So this story easily fits into the magical realism genre, with its fantastical element, and its realistic setting. It also appears to question truths about people’s ‘other selves’.
Another successful contemporary proponent of the genre is Aimee Bender. Bender has written several successful novels, including The Particular Sadness of Lemon Cake and An Invisible Sign of my Own, as well as short story collections The Girl in the Flammable Skirt and Willful Creatures. Her writing is known for its surreal plots and characters, and anyone who has read Lemon Cake in particular will recognise this as one of her qualities.
A perfect example of this appears in her short story ‘The Rememberer’. It opens with the sparkling prose: ‘My lover is experiencing reverse evolution. I tell no one. I don’t know how it happened, only that one day he was my lover and the next he was some kind of ape. It’s been a month, and now he’s a sea turtle.’ She has a perfect way of summing up a surreal encounter in a couple of paragraphs in which you find yourself believing every word she says, however preposterous they seem.
This short story goes on to delve further into the reverse evolution of the narrator’s lover, whom she claims to be ‘shedding a million years a day’. She explains calmly how she didn’t bother to call 911, as she could see he had the same sad eyes, and simply sits cradling his furred hand. In a touch of humour similar to that in the Keret story, she tells the reader how, when he comes too close, she tells him ‘NO’, loudly, explaining to the reader that she has limits.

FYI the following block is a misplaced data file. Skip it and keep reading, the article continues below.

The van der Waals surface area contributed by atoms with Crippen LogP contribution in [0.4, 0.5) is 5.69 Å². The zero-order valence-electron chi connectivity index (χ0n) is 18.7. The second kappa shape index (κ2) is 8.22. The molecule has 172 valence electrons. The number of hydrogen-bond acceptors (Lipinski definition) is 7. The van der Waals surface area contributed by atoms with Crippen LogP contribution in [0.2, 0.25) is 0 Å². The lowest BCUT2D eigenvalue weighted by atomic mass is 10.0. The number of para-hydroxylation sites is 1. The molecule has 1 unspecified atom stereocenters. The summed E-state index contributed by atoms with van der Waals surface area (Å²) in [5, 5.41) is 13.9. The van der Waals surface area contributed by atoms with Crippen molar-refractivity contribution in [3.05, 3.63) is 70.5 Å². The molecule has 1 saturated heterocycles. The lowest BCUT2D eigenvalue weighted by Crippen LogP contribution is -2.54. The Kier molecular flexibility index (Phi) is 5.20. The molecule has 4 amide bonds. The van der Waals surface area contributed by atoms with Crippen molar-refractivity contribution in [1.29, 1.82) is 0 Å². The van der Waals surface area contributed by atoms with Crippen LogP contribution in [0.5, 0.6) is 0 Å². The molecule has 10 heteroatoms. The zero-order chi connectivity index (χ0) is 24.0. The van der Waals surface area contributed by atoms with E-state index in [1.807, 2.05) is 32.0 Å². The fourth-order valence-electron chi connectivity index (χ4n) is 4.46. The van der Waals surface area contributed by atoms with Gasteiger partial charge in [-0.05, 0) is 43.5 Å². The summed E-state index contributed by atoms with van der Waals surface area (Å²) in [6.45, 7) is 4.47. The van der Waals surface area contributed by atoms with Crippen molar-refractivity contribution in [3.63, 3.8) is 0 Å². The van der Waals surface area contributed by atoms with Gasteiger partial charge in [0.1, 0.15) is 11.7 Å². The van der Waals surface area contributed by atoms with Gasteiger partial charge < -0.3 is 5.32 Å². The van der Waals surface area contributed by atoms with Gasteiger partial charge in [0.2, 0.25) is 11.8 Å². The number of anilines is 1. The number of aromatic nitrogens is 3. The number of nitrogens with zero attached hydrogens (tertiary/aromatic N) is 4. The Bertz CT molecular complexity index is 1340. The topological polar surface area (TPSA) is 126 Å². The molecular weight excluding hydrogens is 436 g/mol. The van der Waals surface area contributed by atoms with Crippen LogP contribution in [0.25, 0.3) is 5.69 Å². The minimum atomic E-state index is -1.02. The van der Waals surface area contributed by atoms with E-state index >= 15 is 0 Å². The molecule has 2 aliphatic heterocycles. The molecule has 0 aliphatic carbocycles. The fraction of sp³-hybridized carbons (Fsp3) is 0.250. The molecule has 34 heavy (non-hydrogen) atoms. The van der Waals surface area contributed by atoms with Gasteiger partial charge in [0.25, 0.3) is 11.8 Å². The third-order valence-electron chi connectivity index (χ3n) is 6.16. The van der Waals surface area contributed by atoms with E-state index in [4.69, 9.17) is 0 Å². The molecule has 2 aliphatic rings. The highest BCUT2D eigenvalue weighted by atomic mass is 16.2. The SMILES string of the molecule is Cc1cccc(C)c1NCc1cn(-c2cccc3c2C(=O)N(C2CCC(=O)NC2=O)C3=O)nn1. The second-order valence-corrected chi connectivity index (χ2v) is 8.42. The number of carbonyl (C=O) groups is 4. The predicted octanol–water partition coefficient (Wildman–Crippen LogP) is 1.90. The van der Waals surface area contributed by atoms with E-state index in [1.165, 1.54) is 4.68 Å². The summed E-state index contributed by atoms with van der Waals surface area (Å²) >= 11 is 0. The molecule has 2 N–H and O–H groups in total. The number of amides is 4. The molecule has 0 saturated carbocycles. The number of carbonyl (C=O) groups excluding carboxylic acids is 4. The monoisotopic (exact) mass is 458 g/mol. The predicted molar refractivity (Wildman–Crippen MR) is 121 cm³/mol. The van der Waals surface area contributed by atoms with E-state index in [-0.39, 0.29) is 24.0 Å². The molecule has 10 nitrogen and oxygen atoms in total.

She says she doesn’t miss the human Ben too much at first, simply wants to care for the ape Ben, like a pet, but that’s before she realises he’s not coming back. Each day, returning from work, she feels sad when she realises he isn’t there.
He eventually ends up as some kind of salamander, and she realises she’s found her limit: she cannot bear to come to the pan of water she’s placed him in and find him no longer there at all. She takes him to the ocean, and wonders if some day, a human Ben will be washed ashore, confused. She keeps a look out for his return, just in case.
Bender’s story, like Keret’s, seems to be a deeper comment on people and relationships, and how they can change and break down.
The magical realism genre appears to be flourishing, with many online literary websites specifically asking for this type of writing. To me, it seems the short story genre, and in particular flash or micro fiction, is perfectly suited to the nuances of these narratives.
Kate Jones is a freelance writer based in the North of England and has published features, reviews and essays in various places online including Thresholds, The State of the Arts, The Real Story and Skirt Collective. She has a passion for the short form, and has published many of her own flash fictions in places such as Spelk, Firefly, SickLit and Café Aphra, as well as winning the quarterly Flash500competition and three times winner of AdHoc Fiction. Her writing has been nominated for a Pushcart Prize.